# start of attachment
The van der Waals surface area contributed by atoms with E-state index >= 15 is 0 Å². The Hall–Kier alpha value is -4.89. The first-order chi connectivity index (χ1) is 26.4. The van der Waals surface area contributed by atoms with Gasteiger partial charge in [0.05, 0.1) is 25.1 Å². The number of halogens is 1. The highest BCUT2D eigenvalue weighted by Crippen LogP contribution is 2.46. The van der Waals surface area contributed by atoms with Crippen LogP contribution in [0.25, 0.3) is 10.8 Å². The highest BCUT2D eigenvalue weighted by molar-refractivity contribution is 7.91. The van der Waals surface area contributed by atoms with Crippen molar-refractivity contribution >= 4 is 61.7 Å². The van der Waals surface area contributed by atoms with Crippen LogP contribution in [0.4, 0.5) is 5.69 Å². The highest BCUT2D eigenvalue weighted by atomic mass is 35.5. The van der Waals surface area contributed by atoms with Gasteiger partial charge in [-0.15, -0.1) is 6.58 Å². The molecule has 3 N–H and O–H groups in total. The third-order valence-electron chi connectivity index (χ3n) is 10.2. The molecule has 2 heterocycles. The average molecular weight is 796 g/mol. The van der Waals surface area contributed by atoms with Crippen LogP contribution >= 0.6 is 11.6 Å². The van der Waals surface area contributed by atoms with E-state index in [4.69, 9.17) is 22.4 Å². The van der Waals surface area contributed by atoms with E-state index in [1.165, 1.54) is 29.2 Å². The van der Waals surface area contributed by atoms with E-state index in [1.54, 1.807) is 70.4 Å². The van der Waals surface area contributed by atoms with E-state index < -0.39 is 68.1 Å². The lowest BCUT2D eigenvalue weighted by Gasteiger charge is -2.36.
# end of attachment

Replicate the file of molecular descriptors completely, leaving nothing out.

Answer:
The van der Waals surface area contributed by atoms with E-state index >= 15 is 0 Å². The Hall–Kier alpha value is -4.89. The first-order chi connectivity index (χ1) is 26.4. The van der Waals surface area contributed by atoms with Gasteiger partial charge in [0.05, 0.1) is 25.1 Å². The number of halogens is 1. The highest BCUT2D eigenvalue weighted by Crippen LogP contribution is 2.46. The van der Waals surface area contributed by atoms with Crippen LogP contribution in [0.25, 0.3) is 10.8 Å². The highest BCUT2D eigenvalue weighted by molar-refractivity contribution is 7.91. The van der Waals surface area contributed by atoms with Crippen molar-refractivity contribution >= 4 is 61.7 Å². The van der Waals surface area contributed by atoms with Crippen LogP contribution in [0.4, 0.5) is 5.69 Å². The highest BCUT2D eigenvalue weighted by atomic mass is 35.5. The van der Waals surface area contributed by atoms with Gasteiger partial charge in [-0.15, -0.1) is 6.58 Å². The molecule has 3 N–H and O–H groups in total. The third-order valence-electron chi connectivity index (χ3n) is 10.2. The molecule has 2 heterocycles. The average molecular weight is 796 g/mol. The van der Waals surface area contributed by atoms with Crippen LogP contribution >= 0.6 is 11.6 Å². The van der Waals surface area contributed by atoms with E-state index in [4.69, 9.17) is 22.4 Å². The van der Waals surface area contributed by atoms with E-state index in [1.165, 1.54) is 29.2 Å². The van der Waals surface area contributed by atoms with E-state index in [1.54, 1.807) is 70.4 Å². The van der Waals surface area contributed by atoms with E-state index < -0.39 is 68.1 Å². The lowest BCUT2D eigenvalue weighted by Gasteiger charge is -2.36.